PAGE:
Photoshop credit: Leo Alberti
AmeriCorps’s favorite scandal-plagued mayor
by Michelle Malkin
Sacramento Mayor Kevin Johnson, FOTO (Friend of the Obamas)
A prominent Democratic politician who had been banned from receiving federal aid three years ago over fraud charges is once again raking in government funds from the very same program he abused. It pays to be a FOTO — Friend of the Obamas.
Our publicly-subsidized con artist is Sacramento mayor and former NBA star Kevin Johnson. He donated the maximum individual amount to Obama for America, campaigned across the country for Obama in 2008, and bragged to California media during his mayoral run about his friendship and access to both Barack and Michelle Obama. The Obama administration’s Corporation for National and Community Service (CNCS) recently bestowed Johnson’s city with an AmeriCorps grant worth more than $650,000.
The money will flow into Sacramento’s “Get Fit Now! Initiative,” which will hire 124 AmeriCorps members “to teach fitness and nutrition education to children and offer adult fitness classes for their parents. They will also set up school-based gardens where children will learn how to grow fresh vegetables.”
That’s a lot of fertilizer-shovelers employed in the name of “public service.” If the award smells funny, it should. For Johnson, AmeriCorps has indeed been all about service – self-service, that is.
In 2008, the independent Inspector General overseeing AmeriCorps, Gerald Walpin, concluded that Johnson and aide Dana Gonzalez had squandered hundreds of thousands of a nearly-million-dollar grant earmarked for his non-profit youth organization, St. HOPE. Based on Walpin’s investigation, AmeriCorps’ parent organization (the aforementioned CNCS) suspended Johnson and Gonzalez’s access to federal funds. Here’s a refresher on their fraud and abuse that led to the ban:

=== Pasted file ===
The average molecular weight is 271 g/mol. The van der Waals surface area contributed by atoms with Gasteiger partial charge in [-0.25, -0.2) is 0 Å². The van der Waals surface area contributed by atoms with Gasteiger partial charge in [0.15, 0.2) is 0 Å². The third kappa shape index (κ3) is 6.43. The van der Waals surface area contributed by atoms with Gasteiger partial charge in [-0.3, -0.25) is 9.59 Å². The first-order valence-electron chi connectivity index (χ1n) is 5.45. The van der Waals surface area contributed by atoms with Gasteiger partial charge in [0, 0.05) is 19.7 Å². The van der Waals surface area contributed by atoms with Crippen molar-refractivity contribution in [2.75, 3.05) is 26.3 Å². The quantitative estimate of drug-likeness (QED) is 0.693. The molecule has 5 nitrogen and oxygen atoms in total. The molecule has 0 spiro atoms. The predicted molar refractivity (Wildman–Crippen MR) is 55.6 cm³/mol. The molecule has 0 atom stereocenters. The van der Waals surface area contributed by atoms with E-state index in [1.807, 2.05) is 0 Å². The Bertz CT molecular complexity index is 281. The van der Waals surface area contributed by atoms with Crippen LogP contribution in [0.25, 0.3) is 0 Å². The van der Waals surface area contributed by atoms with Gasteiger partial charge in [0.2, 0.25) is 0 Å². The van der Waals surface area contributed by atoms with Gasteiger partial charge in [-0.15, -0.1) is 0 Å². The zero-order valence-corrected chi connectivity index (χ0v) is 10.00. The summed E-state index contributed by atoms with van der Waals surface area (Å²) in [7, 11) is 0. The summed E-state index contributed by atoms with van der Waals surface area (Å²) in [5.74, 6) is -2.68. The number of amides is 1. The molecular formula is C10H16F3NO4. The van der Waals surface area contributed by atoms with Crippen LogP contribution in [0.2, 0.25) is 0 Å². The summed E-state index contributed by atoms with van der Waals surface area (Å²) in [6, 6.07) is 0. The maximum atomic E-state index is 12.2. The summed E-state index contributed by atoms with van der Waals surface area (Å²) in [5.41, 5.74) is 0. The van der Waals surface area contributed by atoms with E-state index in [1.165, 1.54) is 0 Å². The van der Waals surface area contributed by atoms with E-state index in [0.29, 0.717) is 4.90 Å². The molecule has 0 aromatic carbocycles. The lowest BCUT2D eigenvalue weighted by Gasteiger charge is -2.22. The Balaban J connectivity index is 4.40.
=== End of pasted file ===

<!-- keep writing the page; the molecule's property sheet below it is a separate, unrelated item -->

*Using AmeriCorps members to “recruit students for St. HOPE Academy;”
*Using AmeriCorps members for political activities in connection with the “Sacramento Board of Education election;”
*Assigning grant-funded AmeriCorps members to perform services for Johnson such as “driving [him] to personal appointments, washing [his] car, and running personal errands;” and
*Improperly using AmeriCorps “members to perform non-AmeriCorps clerical and other services” that “were outside the scope of the grant and therefore were impermissible” for “the benefit of St. HOPE.”
Johnson didn’t get jail time. Instead, the Democratic U.S. Attorney in Sacramento cut a cozy settlement deal so Johnson could avoid criminal prosecution. The deal also allowed Johnson to re-pay just a fraction of the money he siphoned from AmeriCorps coffers for personal gain – and it freed Johnson to receive federal Obama stimulus money for Sacramento. (My most recent check of the Recovery.gov website shows the city has taken in at least $32 million in stimulus cash.)